We shouldn’t even be having this conversation. In a sane, rational world, one where talent and mastery of craft counted for something, I wouldn’t feel the need to justify my love for Daryl Hall and John Oates. Their greatness would be evident to anyone with functioning ears.
Robert Dean Lurie (February 10, 2010)
It is safe to say that Isaiah Crowell inspires strong feelings among devotees of the Georgia Bulldogs. Last February, he completed the "Dream Team" and validated the embattled Mark Richt regime. The two gentlemen seated behind me in the Georgia Dome last Saturday afternoon repeatedly and emphatically expressed the depth of their displeasure with him. One of my co-authors here at Dawg Sports recently likened Crowell to the Bond girl from "Goldfinger."
What changed between February, when Isaiah Crowell was the "missing man" who would save a program then in a three-year decline, and December?
A little under a year ago, the Bulldogs had just completed their first losing season since 1996, their first seven-loss season since 1990, and the worst season of the Mark Richt era. A little under a year ago, Isaiah Crowell was a five-star prospect ranked by Scout.com and ESPN.com as the country’s top prep tailback coming off of a 1,721-yard, 18-touchdown campaign as a high school senior. What, though, has he done for us lately?
Lately, Isaiah Crowell has rushed for 847 yards, the most by a freshman in the SEC this autumn, despite missing significant playing time due to injury and suspension. By way of comparison, Washaun Ealey rushed for 717 yards as a freshman in 2009, Thomas Brown rushed for 875 yards as a freshman in 2004, Garrison Hearst rushed for 717 yards as a freshman in 1990, and Rodney Hampton rushed for 890 yards as a freshman in 1987. If Crowell runs for 44 yards in the Outback Bowl, he will overtake Hampton for third place all-time among Georgia freshman running backs, and he will have compiled the second-highest rushing tally by a true freshman in school history, behind only Herschel Walker.
Crowell’s achievements on the field earned him SEC freshman of the year honors and caused him to be selected to the CBSSports.com freshman All-America team, in addition to aiding the Athenians in their successful effort to reach ten wins for the first time since 2008 and the SEC Championship Game for the first time since 2005.
In short, Isaiah Crowell largely has lived up to the hype, but our perspective on his accomplishment is skewed by the fact that we view him through the distorting prism of his predecessors. We see embarrassing antics that remind us of Washaun Ealey and Caleb King, whose careers ended in disappointment, and we conveniently forget the fact that what we suppose and what we know are vastly different things; most of what we believe about Crowell is based on rumor and innuendo, not on solidly-sourced reporting. We see his 847 rushing yards, and we see the glass as almost exactly half-empty, because, after all, Herschel ran for 1,616 yards as a freshman, and we conveniently forget that accusing a Georgia running back of being “not as good as Herschel” is about as fair a criticism as accusing Stephen Hawking of being “not as smart as Einstein.”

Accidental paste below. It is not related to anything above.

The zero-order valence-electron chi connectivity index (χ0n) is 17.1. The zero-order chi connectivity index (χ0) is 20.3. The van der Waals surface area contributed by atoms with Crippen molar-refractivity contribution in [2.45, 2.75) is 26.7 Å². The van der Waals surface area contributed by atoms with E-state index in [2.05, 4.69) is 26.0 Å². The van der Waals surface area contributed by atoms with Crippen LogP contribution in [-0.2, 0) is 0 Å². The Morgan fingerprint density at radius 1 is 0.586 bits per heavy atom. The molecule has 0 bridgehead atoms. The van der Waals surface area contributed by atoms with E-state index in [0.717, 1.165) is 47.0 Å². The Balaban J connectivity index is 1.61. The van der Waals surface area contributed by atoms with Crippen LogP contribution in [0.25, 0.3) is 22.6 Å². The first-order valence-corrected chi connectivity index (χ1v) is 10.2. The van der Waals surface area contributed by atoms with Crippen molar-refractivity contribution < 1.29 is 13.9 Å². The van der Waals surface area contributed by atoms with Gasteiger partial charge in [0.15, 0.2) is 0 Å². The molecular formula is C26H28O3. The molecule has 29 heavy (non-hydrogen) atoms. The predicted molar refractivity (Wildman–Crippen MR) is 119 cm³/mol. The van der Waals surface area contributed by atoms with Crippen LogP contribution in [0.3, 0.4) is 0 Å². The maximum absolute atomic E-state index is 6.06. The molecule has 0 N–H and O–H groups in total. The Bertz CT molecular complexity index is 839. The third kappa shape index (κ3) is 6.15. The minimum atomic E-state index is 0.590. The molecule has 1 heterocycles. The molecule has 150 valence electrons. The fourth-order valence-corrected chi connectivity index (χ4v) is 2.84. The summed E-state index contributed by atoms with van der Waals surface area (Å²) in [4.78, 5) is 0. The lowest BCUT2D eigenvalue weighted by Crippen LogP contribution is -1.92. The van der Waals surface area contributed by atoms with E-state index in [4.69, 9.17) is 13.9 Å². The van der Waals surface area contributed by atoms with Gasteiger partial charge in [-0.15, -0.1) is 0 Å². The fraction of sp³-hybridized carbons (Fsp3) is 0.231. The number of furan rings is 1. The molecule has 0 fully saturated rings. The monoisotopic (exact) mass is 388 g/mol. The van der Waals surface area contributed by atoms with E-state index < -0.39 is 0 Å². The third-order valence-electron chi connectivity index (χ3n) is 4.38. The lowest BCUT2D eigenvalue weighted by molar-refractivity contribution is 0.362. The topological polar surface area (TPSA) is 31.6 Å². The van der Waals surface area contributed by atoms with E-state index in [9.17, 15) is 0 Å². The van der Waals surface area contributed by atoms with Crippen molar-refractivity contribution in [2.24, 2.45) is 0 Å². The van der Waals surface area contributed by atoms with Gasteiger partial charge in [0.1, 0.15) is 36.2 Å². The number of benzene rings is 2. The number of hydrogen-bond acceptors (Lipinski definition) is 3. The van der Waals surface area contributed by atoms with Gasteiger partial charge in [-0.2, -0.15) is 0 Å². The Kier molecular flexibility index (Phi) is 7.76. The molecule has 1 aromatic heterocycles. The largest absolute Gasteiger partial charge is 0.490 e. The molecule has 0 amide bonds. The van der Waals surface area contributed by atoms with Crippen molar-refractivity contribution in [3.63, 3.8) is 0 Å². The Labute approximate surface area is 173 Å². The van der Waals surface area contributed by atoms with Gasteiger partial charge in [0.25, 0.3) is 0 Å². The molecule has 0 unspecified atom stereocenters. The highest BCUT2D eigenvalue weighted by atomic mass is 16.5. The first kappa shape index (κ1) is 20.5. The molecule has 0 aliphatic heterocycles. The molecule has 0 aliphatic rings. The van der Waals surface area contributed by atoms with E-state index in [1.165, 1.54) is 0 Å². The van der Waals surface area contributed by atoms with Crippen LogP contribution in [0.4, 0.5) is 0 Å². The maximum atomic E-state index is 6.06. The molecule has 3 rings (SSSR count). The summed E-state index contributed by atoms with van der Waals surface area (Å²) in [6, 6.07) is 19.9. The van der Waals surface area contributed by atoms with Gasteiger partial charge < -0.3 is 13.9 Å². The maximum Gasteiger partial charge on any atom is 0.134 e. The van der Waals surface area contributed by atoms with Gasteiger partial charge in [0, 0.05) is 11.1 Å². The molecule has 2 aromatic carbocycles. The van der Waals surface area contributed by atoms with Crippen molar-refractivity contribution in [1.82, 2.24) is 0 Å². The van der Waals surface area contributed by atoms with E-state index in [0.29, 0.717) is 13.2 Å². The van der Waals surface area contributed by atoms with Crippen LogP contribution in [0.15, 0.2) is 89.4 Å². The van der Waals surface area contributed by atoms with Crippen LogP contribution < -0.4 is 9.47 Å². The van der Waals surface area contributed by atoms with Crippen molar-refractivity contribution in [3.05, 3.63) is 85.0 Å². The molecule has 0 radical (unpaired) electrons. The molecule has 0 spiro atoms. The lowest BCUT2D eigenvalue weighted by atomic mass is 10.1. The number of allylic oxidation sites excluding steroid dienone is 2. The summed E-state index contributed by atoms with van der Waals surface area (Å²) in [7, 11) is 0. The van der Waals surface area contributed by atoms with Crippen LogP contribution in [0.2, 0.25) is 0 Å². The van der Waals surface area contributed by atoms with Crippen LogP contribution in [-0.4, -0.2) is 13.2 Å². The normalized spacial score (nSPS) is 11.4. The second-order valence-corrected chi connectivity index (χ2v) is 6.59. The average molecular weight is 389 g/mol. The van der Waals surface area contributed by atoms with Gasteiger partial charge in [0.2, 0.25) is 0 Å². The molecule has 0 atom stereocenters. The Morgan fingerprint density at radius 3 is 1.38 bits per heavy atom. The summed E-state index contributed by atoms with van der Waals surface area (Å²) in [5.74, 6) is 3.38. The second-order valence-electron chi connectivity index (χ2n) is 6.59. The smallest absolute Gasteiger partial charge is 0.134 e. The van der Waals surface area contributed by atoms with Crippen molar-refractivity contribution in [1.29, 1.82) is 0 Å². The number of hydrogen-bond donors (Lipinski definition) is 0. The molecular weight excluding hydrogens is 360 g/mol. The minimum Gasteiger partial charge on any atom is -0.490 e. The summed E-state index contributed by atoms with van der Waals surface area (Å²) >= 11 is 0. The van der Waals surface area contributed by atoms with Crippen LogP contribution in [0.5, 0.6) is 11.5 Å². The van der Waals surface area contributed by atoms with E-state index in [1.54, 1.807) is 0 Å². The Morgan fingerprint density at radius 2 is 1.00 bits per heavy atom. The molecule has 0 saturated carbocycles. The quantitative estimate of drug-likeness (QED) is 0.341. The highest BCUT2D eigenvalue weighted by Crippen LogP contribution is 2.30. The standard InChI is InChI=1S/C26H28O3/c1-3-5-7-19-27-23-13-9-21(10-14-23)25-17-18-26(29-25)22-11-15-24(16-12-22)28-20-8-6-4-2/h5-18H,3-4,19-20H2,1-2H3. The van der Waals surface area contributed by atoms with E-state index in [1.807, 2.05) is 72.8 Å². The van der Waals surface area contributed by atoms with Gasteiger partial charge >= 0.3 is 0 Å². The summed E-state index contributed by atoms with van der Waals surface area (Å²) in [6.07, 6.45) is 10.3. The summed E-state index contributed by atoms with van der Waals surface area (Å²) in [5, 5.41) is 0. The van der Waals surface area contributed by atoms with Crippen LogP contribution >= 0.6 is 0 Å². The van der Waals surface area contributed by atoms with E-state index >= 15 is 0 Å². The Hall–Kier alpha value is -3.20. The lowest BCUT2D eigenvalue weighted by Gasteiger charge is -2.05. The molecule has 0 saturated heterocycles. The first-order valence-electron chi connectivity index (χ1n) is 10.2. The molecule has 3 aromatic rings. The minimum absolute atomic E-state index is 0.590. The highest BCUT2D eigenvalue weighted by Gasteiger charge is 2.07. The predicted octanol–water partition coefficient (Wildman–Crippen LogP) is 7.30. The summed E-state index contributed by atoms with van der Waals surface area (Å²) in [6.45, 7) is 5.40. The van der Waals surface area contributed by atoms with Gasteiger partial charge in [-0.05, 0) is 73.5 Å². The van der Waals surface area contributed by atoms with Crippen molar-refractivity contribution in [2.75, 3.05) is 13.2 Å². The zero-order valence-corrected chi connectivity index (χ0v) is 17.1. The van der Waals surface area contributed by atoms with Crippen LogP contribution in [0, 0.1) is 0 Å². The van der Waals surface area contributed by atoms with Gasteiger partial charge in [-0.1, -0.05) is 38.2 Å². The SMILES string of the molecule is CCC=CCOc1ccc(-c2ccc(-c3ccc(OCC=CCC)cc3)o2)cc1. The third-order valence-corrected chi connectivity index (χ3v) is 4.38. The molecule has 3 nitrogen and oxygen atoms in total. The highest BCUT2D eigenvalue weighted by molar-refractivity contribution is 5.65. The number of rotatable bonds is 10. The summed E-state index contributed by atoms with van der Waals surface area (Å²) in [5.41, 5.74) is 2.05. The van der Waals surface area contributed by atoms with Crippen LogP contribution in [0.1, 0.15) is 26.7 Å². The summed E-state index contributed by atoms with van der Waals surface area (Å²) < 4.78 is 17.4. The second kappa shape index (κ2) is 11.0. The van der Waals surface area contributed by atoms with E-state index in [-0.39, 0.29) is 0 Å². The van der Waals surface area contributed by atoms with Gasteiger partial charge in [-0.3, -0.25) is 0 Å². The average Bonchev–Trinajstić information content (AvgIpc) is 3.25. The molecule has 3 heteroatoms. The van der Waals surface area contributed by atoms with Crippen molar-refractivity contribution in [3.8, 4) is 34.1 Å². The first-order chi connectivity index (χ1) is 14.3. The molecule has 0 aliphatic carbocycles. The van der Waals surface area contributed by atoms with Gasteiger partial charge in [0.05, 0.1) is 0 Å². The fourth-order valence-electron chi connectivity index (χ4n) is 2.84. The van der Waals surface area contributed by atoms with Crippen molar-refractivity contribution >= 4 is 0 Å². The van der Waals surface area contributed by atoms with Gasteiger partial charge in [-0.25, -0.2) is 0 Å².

As I pointed out on this week’s podcast, Isaiah Crowell is the Rorschach test of our Georgia fandom. He is the emblematic figure upon whom we project all our hopes and fears for the Bulldogs’ future. We question his maturity, and forget that he is an 18-year-old kid away from home for the first time in his first semester of college, and that the temptations Athens offers are multiplied tenfold for a football player in his position. We question his attitude, and forget that he has been told since middle school by multimillion-dollar college football coaches that he would be the next big thing, and that, after hearing that over and over again, it’s not unreasonable to think he might have begun to believe it. We question his durability, and forget that he was accustomed to being a man among boys (Crowell’s 1,721 yards and 18 touchdowns as a high school senior were gained on just 147 carries; his 847 yards and five touchdowns as a college freshman were gained on 182 carries), and that a period of adjustment might accompany the transition from Class AA to the Southeastern Conference. We question his tenacity, then we lambaste him for his desire to get back into the game as soon as one of his coevals has broken off a big run.
Isaiah Crowell is far from perfect; in this respect, he resembles most of his fellow human beings. His problems, however, appear to be the problems that accompany being an 18-year-old kid. Well, on January 8, he will be a 19-year-old kid. (That’s right; the running back who helped rescue us from Liberty Bowl purgatory in Memphis shares a birthday with Elvis Presley, thank you very much. Rock stars just don’t get suspended for failing drug tests, is all.) I am confident Isaiah Crowell will mature, because most of us did, the aforementioned Ealey and King notwithstanding.
At the end of the day, it is fair to say that Isaiah Crowell would do well to heed the advice of Coastal Carolina head coach David Bennett by being less of a kitty cat---I trust that was the allusion actually intended by my colleague; we at Dawg Sports regret any misapprehension that may have arisen---and more of a ‘Dawg. We should not forget, though, that Isaiah Crowell is a damn good ‘Dawg already, and, when he steps onto and off of the field, he deserves to do so to the accompaniment of your cheers and applause, not your hoots and catcalls.